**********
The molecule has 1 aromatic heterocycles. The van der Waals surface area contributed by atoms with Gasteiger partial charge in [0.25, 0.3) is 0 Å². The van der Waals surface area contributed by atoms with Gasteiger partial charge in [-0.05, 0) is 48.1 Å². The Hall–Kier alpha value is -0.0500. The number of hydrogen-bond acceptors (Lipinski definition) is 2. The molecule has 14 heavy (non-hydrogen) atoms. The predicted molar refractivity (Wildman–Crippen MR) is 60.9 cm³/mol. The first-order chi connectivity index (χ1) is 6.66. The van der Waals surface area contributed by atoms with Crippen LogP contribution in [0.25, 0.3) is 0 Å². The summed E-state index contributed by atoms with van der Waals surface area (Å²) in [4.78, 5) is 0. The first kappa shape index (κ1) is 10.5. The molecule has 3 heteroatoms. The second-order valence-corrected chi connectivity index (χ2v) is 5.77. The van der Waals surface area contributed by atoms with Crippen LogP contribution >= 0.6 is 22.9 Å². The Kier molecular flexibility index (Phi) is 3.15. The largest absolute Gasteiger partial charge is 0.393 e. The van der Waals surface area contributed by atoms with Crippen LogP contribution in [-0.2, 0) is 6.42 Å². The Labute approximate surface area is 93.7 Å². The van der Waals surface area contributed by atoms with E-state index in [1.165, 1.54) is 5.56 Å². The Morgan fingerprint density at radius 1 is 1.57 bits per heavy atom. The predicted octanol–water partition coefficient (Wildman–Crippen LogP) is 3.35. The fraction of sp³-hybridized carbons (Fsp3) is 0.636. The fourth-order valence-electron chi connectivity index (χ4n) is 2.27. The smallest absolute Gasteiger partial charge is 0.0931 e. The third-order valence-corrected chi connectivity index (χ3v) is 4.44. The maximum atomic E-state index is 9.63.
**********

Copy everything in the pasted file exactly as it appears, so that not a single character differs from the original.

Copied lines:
The molecule has 1 aromatic heterocycles. The van der Waals surface area contributed by atoms with Gasteiger partial charge in [0.25, 0.3) is 0 Å². The van der Waals surface area contributed by atoms with Gasteiger partial charge in [-0.05, 0) is 48.1 Å². The Hall–Kier alpha value is -0.0500. The number of hydrogen-bond acceptors (Lipinski definition) is 2. The molecule has 14 heavy (non-hydrogen) atoms. The predicted molar refractivity (Wildman–Crippen MR) is 60.9 cm³/mol. The first-order chi connectivity index (χ1) is 6.66. The van der Waals surface area contributed by atoms with Crippen LogP contribution in [0.25, 0.3) is 0 Å². The summed E-state index contributed by atoms with van der Waals surface area (Å²) in [4.78, 5) is 0. The first kappa shape index (κ1) is 10.5. The molecule has 3 heteroatoms. The second-order valence-corrected chi connectivity index (χ2v) is 5.77. The van der Waals surface area contributed by atoms with Crippen LogP contribution >= 0.6 is 22.9 Å². The Kier molecular flexibility index (Phi) is 3.15. The largest absolute Gasteiger partial charge is 0.393 e. The van der Waals surface area contributed by atoms with Crippen LogP contribution in [-0.2, 0) is 6.42 Å². The Labute approximate surface area is 93.7 Å². The van der Waals surface area contributed by atoms with E-state index in [1.165, 1.54) is 5.56 Å². The Morgan fingerprint density at radius 1 is 1.57 bits per heavy atom. The predicted octanol–water partition coefficient (Wildman–Crippen LogP) is 3.35. The fraction of sp³-hybridized carbons (Fsp3) is 0.636. The fourth-order valence-electron chi connectivity index (χ4n) is 2.27. The smallest absolute Gasteiger partial charge is 0.0931 e. The third-order valence-corrected chi connectivity index (χ3v) is 4.44. The maximum atomic E-state index is 9.63.